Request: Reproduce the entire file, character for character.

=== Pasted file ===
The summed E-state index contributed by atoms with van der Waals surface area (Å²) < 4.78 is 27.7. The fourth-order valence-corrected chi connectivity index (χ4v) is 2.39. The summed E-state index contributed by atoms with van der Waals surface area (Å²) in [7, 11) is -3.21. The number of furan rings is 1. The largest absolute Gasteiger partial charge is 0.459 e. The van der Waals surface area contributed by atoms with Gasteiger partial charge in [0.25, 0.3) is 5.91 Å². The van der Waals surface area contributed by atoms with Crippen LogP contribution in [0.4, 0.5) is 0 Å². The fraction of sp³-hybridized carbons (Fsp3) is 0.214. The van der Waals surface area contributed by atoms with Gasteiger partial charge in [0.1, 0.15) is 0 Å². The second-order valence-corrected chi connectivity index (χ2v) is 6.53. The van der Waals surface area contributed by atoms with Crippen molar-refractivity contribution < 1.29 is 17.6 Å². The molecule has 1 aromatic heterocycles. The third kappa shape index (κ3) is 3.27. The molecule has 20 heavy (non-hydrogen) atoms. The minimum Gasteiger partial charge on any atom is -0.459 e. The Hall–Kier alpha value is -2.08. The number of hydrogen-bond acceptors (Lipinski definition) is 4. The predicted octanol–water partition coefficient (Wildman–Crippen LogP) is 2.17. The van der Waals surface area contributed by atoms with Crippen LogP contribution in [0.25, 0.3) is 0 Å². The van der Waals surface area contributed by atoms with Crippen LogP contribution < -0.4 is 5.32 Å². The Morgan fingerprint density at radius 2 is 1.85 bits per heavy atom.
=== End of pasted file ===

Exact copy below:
The summed E-state index contributed by atoms with van der Waals surface area (Å²) < 4.78 is 27.7. The fourth-order valence-corrected chi connectivity index (χ4v) is 2.39. The summed E-state index contributed by atoms with van der Waals surface area (Å²) in [7, 11) is -3.21. The number of furan rings is 1. The largest absolute Gasteiger partial charge is 0.459 e. The van der Waals surface area contributed by atoms with Gasteiger partial charge in [0.25, 0.3) is 5.91 Å². The van der Waals surface area contributed by atoms with Crippen LogP contribution in [0.4, 0.5) is 0 Å². The fraction of sp³-hybridized carbons (Fsp3) is 0.214. The van der Waals surface area contributed by atoms with Gasteiger partial charge in [0.1, 0.15) is 0 Å². The second-order valence-corrected chi connectivity index (χ2v) is 6.53. The van der Waals surface area contributed by atoms with Crippen molar-refractivity contribution < 1.29 is 17.6 Å². The molecule has 1 aromatic heterocycles. The third kappa shape index (κ3) is 3.27. The molecule has 20 heavy (non-hydrogen) atoms. The minimum Gasteiger partial charge on any atom is -0.459 e. The Hall–Kier alpha value is -2.08. The number of hydrogen-bond acceptors (Lipinski definition) is 4. The predicted octanol–water partition coefficient (Wildman–Crippen LogP) is 2.17. The van der Waals surface area contributed by atoms with Crippen LogP contribution in [0.25, 0.3) is 0 Å². The van der Waals surface area contributed by atoms with Crippen LogP contribution < -0.4 is 5.32 Å². The Morgan fingerprint density at radius 2 is 1.85 bits per heavy atom.